How to make politics work
8 November 2006
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The increasing professionalisation of politics has left ordinary people disenchanted and alienated from the political system, author and political commentator Professor Gerry Stoker told the audience at Sydney Ideas, the University of Sydney's international public lecture series, last week.
Politics, he said, has become a "specialist's game" where individual voices are marginalised. Even lobby groups and interest groups have become more professional and use their "large memberships as a weapon in their various campaigns" rather than actually engaging their members, he said.
And according to Professor Stoker, this disengagement is a major concern for mature democracies. "Democracy is a great idea," Professor Stoker said. "But I have serious doubts about the participation levels in politics. The degree of alienation can't be underestimated."
Professor Stoker, the UK-based author of WhyPolitics Matters: Making Democracy Work (Palgrave Macmillan), also argued that political disenchantment was caused by an increase in consumerism and individualism in modern societies, which often clashed with politics, based on collective decision making and compromise. "Often politics creates second-best but how counter-cultural has that become?" he asked the Sydney Ideas audience.
Political systems in mature democracies need to embrace processes such as direct referendums and increased consultation in political decisions in order to enable citizen's voices to be heard. "We need a politics for amateurs," Professor Stoker proposed.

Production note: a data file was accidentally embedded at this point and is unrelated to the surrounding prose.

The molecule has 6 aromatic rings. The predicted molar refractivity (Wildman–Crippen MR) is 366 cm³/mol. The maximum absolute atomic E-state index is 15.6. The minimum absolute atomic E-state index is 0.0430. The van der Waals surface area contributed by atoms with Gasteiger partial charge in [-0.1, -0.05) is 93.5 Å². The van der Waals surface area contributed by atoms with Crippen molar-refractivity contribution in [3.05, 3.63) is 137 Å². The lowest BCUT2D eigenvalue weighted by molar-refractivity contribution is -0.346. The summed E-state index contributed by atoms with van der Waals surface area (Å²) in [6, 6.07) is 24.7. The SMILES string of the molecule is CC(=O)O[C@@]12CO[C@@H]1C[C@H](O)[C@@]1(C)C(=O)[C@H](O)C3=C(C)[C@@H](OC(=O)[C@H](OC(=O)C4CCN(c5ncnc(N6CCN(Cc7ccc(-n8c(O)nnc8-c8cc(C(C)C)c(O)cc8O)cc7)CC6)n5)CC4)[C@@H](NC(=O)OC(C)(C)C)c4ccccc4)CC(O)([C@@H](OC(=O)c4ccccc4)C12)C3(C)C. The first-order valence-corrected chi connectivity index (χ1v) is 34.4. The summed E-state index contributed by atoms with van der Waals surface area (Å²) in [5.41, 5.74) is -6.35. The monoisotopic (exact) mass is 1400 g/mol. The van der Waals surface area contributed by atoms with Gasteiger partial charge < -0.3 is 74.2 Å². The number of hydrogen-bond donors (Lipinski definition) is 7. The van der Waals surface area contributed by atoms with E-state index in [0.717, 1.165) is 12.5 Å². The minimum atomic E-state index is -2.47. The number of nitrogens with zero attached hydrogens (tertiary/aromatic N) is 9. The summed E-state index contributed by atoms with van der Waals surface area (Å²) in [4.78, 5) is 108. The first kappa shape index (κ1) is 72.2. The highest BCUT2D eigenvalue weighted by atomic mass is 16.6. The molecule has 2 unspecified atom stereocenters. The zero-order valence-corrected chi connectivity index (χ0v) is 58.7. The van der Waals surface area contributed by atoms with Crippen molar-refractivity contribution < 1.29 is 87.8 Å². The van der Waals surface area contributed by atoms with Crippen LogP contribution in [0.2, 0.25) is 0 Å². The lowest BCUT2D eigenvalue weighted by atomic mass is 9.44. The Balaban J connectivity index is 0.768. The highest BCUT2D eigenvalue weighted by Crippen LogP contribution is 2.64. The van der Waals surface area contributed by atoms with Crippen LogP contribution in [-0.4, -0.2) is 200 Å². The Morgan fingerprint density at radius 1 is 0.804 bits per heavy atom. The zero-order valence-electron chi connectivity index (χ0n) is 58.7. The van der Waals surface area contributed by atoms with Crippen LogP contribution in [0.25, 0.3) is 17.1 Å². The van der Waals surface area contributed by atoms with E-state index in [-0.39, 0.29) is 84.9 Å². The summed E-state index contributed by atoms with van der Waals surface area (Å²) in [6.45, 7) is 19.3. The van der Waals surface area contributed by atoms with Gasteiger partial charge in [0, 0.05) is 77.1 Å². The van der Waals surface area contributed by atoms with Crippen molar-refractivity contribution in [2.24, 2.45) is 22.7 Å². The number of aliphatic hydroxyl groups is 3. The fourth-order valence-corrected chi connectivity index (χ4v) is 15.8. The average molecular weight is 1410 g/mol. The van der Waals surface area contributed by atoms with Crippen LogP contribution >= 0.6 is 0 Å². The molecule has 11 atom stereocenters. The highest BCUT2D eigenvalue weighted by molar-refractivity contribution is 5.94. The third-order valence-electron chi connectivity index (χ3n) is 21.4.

Professor Stoker also argued that politicians needed to subject their decision-making to closer public scrutiny and urged politicians to remain engaged with constituents. "Representation is actually a verb, not a noun," he said. "We need to get politicians out of the town halls and Parliament and out into the communities."
Professor Gerry Stoker is the author/editor of more than 20 books including his latest, Why Politics Matters: Making DemocracyWork, which has recently been awarded the UK's Policial Studies Association Book of the Year prize. He is professor of political science and co-director of the Institute for Political and Economic Governance at the University of Manchester in the UK. Professor Stoker was introduced to the Sydney Ideas stage by Professor Geoff Gallop, director of the Graduate School of Government at the University of Sydney.
For podcasts of previous Sydney Ideas lectures visit http://www.usyd.edu.au/sydneyideas.
Contact: Katrina O'Brien
Phone: 02 9036 7842